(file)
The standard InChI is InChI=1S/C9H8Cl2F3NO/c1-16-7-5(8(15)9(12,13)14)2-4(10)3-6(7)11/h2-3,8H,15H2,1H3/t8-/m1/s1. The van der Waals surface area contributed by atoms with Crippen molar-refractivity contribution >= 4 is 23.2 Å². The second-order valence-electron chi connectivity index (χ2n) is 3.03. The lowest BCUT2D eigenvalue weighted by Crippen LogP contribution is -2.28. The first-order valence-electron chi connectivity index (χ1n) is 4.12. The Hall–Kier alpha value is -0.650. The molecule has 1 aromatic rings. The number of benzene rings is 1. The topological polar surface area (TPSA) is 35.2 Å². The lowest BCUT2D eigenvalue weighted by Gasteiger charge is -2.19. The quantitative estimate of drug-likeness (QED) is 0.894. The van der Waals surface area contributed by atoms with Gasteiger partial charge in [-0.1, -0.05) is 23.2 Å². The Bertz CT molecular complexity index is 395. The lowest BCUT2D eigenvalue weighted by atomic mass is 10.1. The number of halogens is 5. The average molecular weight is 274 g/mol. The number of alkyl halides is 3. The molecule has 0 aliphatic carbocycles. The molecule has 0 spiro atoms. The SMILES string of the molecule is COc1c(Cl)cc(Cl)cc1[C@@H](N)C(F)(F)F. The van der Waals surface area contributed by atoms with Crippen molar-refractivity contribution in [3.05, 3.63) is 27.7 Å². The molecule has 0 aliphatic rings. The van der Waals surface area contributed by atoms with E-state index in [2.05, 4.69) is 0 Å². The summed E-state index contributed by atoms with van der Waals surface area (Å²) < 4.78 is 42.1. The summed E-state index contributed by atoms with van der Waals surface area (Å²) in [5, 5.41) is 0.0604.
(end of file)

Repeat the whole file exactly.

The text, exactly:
The standard InChI is InChI=1S/C9H8Cl2F3NO/c1-16-7-5(8(15)9(12,13)14)2-4(10)3-6(7)11/h2-3,8H,15H2,1H3/t8-/m1/s1. The van der Waals surface area contributed by atoms with Crippen molar-refractivity contribution >= 4 is 23.2 Å². The second-order valence-electron chi connectivity index (χ2n) is 3.03. The lowest BCUT2D eigenvalue weighted by Crippen LogP contribution is -2.28. The first-order valence-electron chi connectivity index (χ1n) is 4.12. The Hall–Kier alpha value is -0.650. The molecule has 1 aromatic rings. The number of benzene rings is 1. The topological polar surface area (TPSA) is 35.2 Å². The lowest BCUT2D eigenvalue weighted by Gasteiger charge is -2.19. The quantitative estimate of drug-likeness (QED) is 0.894. The van der Waals surface area contributed by atoms with Gasteiger partial charge in [-0.1, -0.05) is 23.2 Å². The Bertz CT molecular complexity index is 395. The lowest BCUT2D eigenvalue weighted by atomic mass is 10.1. The number of halogens is 5. The average molecular weight is 274 g/mol. The number of alkyl halides is 3. The molecule has 0 aliphatic carbocycles. The molecule has 0 spiro atoms. The SMILES string of the molecule is COc1c(Cl)cc(Cl)cc1[C@@H](N)C(F)(F)F. The van der Waals surface area contributed by atoms with Crippen molar-refractivity contribution in [3.05, 3.63) is 27.7 Å². The molecule has 0 aliphatic rings. The van der Waals surface area contributed by atoms with E-state index in [2.05, 4.69) is 0 Å². The summed E-state index contributed by atoms with van der Waals surface area (Å²) < 4.78 is 42.1. The summed E-state index contributed by atoms with van der Waals surface area (Å²) in [5, 5.41) is 0.0604.